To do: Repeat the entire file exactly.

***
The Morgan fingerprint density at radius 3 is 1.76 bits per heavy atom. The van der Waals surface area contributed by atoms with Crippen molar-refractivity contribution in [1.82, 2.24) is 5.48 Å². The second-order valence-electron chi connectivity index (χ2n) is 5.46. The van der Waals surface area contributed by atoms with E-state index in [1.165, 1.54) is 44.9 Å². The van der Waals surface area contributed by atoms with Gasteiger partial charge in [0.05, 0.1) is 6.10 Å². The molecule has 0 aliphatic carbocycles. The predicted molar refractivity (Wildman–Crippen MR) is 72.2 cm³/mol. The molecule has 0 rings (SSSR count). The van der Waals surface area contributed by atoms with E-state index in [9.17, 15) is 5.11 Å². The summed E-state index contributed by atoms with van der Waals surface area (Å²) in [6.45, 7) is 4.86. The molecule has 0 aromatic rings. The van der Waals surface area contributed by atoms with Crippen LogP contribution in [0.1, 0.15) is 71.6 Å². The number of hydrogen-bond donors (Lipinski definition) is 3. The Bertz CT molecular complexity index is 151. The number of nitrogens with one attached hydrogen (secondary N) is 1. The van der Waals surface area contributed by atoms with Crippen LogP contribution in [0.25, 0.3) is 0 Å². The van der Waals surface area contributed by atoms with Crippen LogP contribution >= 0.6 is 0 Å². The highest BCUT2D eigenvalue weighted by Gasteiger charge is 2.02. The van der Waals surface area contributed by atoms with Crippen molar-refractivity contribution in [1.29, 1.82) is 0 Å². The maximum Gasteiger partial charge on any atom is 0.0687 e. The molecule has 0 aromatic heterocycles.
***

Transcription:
The Morgan fingerprint density at radius 3 is 1.76 bits per heavy atom. The van der Waals surface area contributed by atoms with Crippen molar-refractivity contribution in [1.82, 2.24) is 5.48 Å². The second-order valence-electron chi connectivity index (χ2n) is 5.46. The van der Waals surface area contributed by atoms with E-state index in [1.165, 1.54) is 44.9 Å². The van der Waals surface area contributed by atoms with Gasteiger partial charge in [0.05, 0.1) is 6.10 Å². The molecule has 0 aliphatic carbocycles. The predicted molar refractivity (Wildman–Crippen MR) is 72.2 cm³/mol. The molecule has 0 rings (SSSR count). The van der Waals surface area contributed by atoms with E-state index in [9.17, 15) is 5.11 Å². The summed E-state index contributed by atoms with van der Waals surface area (Å²) in [6.45, 7) is 4.86. The molecule has 0 aromatic rings. The van der Waals surface area contributed by atoms with Crippen LogP contribution in [0.1, 0.15) is 71.6 Å². The number of hydrogen-bond donors (Lipinski definition) is 3. The Bertz CT molecular complexity index is 151. The number of nitrogens with one attached hydrogen (secondary N) is 1. The van der Waals surface area contributed by atoms with Crippen LogP contribution in [0.25, 0.3) is 0 Å². The van der Waals surface area contributed by atoms with Crippen LogP contribution >= 0.6 is 0 Å². The highest BCUT2D eigenvalue weighted by Gasteiger charge is 2.02. The van der Waals surface area contributed by atoms with Crippen molar-refractivity contribution in [1.29, 1.82) is 0 Å². The maximum Gasteiger partial charge on any atom is 0.0687 e. The molecule has 0 aromatic heterocycles.